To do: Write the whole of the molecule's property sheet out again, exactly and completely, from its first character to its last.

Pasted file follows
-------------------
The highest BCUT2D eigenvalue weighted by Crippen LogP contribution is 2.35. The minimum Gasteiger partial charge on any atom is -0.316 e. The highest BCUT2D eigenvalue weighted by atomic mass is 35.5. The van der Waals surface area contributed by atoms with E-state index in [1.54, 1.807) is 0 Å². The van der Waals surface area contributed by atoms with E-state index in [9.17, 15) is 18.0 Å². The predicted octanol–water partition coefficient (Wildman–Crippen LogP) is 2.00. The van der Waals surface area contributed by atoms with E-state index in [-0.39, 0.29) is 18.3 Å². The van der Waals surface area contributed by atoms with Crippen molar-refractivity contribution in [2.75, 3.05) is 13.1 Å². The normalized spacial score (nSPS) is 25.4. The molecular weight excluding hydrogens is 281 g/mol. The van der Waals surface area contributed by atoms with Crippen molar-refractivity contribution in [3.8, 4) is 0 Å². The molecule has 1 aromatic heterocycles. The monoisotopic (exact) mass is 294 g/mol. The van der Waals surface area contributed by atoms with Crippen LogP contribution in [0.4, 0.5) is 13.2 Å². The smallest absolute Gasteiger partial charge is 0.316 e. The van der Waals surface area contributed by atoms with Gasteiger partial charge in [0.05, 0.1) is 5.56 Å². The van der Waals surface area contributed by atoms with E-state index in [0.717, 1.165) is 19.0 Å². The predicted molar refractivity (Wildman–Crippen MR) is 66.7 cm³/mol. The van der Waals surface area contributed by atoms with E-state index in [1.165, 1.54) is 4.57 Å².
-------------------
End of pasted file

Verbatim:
The highest BCUT2D eigenvalue weighted by Crippen LogP contribution is 2.35. The minimum Gasteiger partial charge on any atom is -0.316 e. The highest BCUT2D eigenvalue weighted by atomic mass is 35.5. The van der Waals surface area contributed by atoms with E-state index in [1.54, 1.807) is 0 Å². The van der Waals surface area contributed by atoms with E-state index in [9.17, 15) is 18.0 Å². The predicted octanol–water partition coefficient (Wildman–Crippen LogP) is 2.00. The van der Waals surface area contributed by atoms with E-state index in [-0.39, 0.29) is 18.3 Å². The van der Waals surface area contributed by atoms with Crippen molar-refractivity contribution in [2.75, 3.05) is 13.1 Å². The normalized spacial score (nSPS) is 25.4. The molecular weight excluding hydrogens is 281 g/mol. The van der Waals surface area contributed by atoms with Crippen molar-refractivity contribution in [3.8, 4) is 0 Å². The molecule has 1 aromatic heterocycles. The monoisotopic (exact) mass is 294 g/mol. The van der Waals surface area contributed by atoms with Crippen LogP contribution in [0.4, 0.5) is 13.2 Å². The smallest absolute Gasteiger partial charge is 0.316 e. The van der Waals surface area contributed by atoms with Gasteiger partial charge in [0.05, 0.1) is 5.56 Å². The van der Waals surface area contributed by atoms with E-state index in [0.717, 1.165) is 19.0 Å². The predicted molar refractivity (Wildman–Crippen MR) is 66.7 cm³/mol. The van der Waals surface area contributed by atoms with E-state index in [1.165, 1.54) is 4.57 Å².